Constantine X Doukas (1059–1067)

Constantine X Doukas (1059–1067)

constantine x 1.jpgAn early supporter of Isaakios’s rebellion who eventually sided with opponents of his reforms, Constantine Doukas nevertheless succeeded the former general through the intervention of Michael Psellos. After taking office, he returned to a modus ante quem by reopening the Senate, neglecting the military, debasing the coinage, and instituting heavy taxation in order to pay for lavish generosity to monasteries and individuals. Without imperial support the army was unable to fend off its growing number of enemies. In Italy the Normans, under Robert Guiscard, were moving against the Byzantine province, and in the Balkans Cumans and Uzes raided across the Danube, and the Hungarians conquered Belgrade. The greatest threat came from the East where the Seljuk Turks had conquered Mesopotamia and were moving into Armenia. In 1067 they broke through the Byzantine defenses, and advanced deep into Byzantine Asia Minor, sacking the important city of Caesarea. John Doukas, his brother, and the grandfather-in-law of Alexios I Komnenos formed a regency with the Patriarch John Xiphilinos during the period of Constantine’s serious illness of 1066/67, at the end of which the emperor died. Constantine’s poor governance provoked harsh judgment even from his benefactor Psellos, who otherwise spoke well of his character.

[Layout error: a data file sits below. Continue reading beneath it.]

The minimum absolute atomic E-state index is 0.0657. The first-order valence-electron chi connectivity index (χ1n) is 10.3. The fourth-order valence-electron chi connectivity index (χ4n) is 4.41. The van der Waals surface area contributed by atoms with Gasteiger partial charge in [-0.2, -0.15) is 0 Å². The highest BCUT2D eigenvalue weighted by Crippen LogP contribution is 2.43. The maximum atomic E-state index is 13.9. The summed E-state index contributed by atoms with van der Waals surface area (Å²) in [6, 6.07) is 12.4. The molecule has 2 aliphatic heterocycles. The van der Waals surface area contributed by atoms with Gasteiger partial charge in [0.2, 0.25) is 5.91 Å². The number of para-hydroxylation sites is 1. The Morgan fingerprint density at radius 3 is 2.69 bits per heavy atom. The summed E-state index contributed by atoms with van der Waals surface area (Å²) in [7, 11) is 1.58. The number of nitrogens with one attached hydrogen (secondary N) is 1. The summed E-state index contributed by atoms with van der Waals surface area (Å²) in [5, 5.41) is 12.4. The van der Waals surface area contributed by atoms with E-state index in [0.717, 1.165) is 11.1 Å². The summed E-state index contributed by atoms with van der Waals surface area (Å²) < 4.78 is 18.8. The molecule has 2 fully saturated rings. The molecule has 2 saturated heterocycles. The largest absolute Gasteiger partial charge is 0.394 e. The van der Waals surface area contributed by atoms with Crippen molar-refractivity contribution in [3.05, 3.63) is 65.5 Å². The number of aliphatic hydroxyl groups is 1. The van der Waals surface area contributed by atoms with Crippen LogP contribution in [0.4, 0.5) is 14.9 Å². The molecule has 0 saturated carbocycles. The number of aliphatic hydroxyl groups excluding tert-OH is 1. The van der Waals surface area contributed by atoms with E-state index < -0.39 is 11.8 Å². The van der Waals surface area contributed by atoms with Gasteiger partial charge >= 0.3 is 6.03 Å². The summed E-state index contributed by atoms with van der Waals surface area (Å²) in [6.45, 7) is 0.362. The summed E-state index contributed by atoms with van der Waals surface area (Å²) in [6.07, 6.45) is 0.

1958.106.4326.jpg
Constantine X, issued 1065–67 (BZS.1958.106.4326)

Constantine was the first emperor to consistently depict himself full-length on seals since the second reign of Justinian II, at the beginning of the eighth century (there is one specimen of Isaakios full-length as well). The emperor is shown wearing a crown and loros and holding a labarum. Constantine preserved the obverse of Christ Emmanuel favored by his predecessors. A later design shows the first depiction of Christ enthroned to appear on imperial seals on the obverse, and the emperor, being blessed by the Mother of God on the reverse. This was the first time that a divine figure accompanied the imperial portrait on seals. In addition, although not appearing on his seals, several issues of coins depict Constantine with his wife, Eudokia Makrembolitissa, the first appearance of an empress on coins with her husband since Theodora with Theophilos in the first half of the ninth century. For the seals of Eudokia's family see the Doukas Dynasty in the Dynasties of Empire section.

 

 
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